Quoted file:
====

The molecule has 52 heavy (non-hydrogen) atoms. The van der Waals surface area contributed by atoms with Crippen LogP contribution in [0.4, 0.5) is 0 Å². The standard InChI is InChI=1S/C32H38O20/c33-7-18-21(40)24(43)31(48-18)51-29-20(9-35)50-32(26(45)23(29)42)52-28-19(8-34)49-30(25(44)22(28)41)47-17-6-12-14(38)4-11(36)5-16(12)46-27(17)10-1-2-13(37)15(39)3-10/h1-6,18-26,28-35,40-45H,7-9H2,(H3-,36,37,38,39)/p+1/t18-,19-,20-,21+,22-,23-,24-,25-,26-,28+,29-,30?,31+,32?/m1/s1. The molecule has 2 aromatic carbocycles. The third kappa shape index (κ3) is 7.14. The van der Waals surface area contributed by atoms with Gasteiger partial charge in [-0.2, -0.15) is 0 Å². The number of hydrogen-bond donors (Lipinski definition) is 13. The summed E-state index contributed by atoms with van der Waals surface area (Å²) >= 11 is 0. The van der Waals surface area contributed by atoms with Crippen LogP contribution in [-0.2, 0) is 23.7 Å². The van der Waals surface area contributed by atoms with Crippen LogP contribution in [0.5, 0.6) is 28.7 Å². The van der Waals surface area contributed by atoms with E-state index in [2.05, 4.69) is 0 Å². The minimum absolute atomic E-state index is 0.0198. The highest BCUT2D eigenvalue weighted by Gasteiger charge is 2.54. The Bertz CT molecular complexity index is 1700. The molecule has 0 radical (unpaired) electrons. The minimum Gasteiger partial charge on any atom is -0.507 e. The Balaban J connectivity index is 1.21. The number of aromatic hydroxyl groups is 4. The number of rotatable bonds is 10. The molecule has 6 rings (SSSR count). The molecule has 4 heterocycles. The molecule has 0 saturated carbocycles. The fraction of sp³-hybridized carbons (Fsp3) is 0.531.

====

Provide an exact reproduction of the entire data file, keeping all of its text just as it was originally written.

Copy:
The molecule has 52 heavy (non-hydrogen) atoms. The van der Waals surface area contributed by atoms with Crippen LogP contribution in [0.4, 0.5) is 0 Å². The standard InChI is InChI=1S/C32H38O20/c33-7-18-21(40)24(43)31(48-18)51-29-20(9-35)50-32(26(45)23(29)42)52-28-19(8-34)49-30(25(44)22(28)41)47-17-6-12-14(38)4-11(36)5-16(12)46-27(17)10-1-2-13(37)15(39)3-10/h1-6,18-26,28-35,40-45H,7-9H2,(H3-,36,37,38,39)/p+1/t18-,19-,20-,21+,22-,23-,24-,25-,26-,28+,29-,30?,31+,32?/m1/s1. The molecule has 2 aromatic carbocycles. The third kappa shape index (κ3) is 7.14. The van der Waals surface area contributed by atoms with Gasteiger partial charge in [-0.2, -0.15) is 0 Å². The number of hydrogen-bond donors (Lipinski definition) is 13. The summed E-state index contributed by atoms with van der Waals surface area (Å²) >= 11 is 0. The van der Waals surface area contributed by atoms with Crippen LogP contribution in [-0.2, 0) is 23.7 Å². The van der Waals surface area contributed by atoms with Crippen LogP contribution in [0.5, 0.6) is 28.7 Å². The van der Waals surface area contributed by atoms with E-state index in [2.05, 4.69) is 0 Å². The minimum absolute atomic E-state index is 0.0198. The highest BCUT2D eigenvalue weighted by Gasteiger charge is 2.54. The Bertz CT molecular complexity index is 1700. The molecule has 0 radical (unpaired) electrons. The minimum Gasteiger partial charge on any atom is -0.507 e. The Balaban J connectivity index is 1.21. The number of aromatic hydroxyl groups is 4. The number of rotatable bonds is 10. The molecule has 6 rings (SSSR count). The molecule has 4 heterocycles. The molecule has 0 saturated carbocycles. The fraction of sp³-hybridized carbons (Fsp3) is 0.531.